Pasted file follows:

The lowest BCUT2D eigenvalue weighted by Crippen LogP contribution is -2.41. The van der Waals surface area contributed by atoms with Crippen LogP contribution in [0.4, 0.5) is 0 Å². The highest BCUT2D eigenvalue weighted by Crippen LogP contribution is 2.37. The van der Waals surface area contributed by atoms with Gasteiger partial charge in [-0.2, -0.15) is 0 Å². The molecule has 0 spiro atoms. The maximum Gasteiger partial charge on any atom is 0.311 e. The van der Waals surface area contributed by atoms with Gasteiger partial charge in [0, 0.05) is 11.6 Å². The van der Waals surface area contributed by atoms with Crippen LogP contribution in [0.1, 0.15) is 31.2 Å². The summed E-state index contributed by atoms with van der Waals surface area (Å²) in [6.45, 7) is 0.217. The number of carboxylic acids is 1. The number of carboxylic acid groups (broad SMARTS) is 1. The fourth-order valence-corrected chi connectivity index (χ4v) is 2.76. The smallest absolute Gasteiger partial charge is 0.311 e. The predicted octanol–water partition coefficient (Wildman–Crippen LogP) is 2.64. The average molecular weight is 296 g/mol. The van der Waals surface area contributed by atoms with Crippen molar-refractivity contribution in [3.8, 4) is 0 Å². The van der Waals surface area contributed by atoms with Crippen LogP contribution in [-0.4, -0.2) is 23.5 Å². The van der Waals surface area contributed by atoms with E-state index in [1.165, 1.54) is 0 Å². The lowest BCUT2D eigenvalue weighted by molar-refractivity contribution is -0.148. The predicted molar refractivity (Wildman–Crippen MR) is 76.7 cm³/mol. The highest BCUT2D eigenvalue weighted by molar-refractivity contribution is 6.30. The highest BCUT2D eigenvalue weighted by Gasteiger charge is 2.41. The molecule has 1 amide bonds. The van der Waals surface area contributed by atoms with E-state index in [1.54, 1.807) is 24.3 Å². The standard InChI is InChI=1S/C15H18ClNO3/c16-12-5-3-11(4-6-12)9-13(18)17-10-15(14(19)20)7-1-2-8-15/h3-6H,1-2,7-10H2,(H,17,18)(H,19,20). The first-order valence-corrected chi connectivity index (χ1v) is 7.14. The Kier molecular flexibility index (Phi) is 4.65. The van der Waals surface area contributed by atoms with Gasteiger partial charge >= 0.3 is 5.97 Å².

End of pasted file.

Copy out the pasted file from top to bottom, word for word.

The lowest BCUT2D eigenvalue weighted by Crippen LogP contribution is -2.41. The van der Waals surface area contributed by atoms with Crippen LogP contribution in [0.4, 0.5) is 0 Å². The highest BCUT2D eigenvalue weighted by Crippen LogP contribution is 2.37. The van der Waals surface area contributed by atoms with Gasteiger partial charge in [-0.2, -0.15) is 0 Å². The molecule has 0 spiro atoms. The maximum Gasteiger partial charge on any atom is 0.311 e. The van der Waals surface area contributed by atoms with Gasteiger partial charge in [0, 0.05) is 11.6 Å². The van der Waals surface area contributed by atoms with Crippen LogP contribution in [0.1, 0.15) is 31.2 Å². The summed E-state index contributed by atoms with van der Waals surface area (Å²) in [6.45, 7) is 0.217. The number of carboxylic acids is 1. The number of carboxylic acid groups (broad SMARTS) is 1. The fourth-order valence-corrected chi connectivity index (χ4v) is 2.76. The smallest absolute Gasteiger partial charge is 0.311 e. The predicted octanol–water partition coefficient (Wildman–Crippen LogP) is 2.64. The average molecular weight is 296 g/mol. The van der Waals surface area contributed by atoms with Crippen molar-refractivity contribution in [3.8, 4) is 0 Å². The van der Waals surface area contributed by atoms with Crippen LogP contribution in [-0.4, -0.2) is 23.5 Å². The van der Waals surface area contributed by atoms with E-state index in [1.165, 1.54) is 0 Å². The lowest BCUT2D eigenvalue weighted by molar-refractivity contribution is -0.148. The predicted molar refractivity (Wildman–Crippen MR) is 76.7 cm³/mol. The highest BCUT2D eigenvalue weighted by molar-refractivity contribution is 6.30. The highest BCUT2D eigenvalue weighted by Gasteiger charge is 2.41. The molecule has 1 amide bonds. The van der Waals surface area contributed by atoms with E-state index in [1.54, 1.807) is 24.3 Å². The standard InChI is InChI=1S/C15H18ClNO3/c16-12-5-3-11(4-6-12)9-13(18)17-10-15(14(19)20)7-1-2-8-15/h3-6H,1-2,7-10H2,(H,17,18)(H,19,20). The first-order valence-corrected chi connectivity index (χ1v) is 7.14. The Kier molecular flexibility index (Phi) is 4.65. The van der Waals surface area contributed by atoms with Gasteiger partial charge >= 0.3 is 5.97 Å².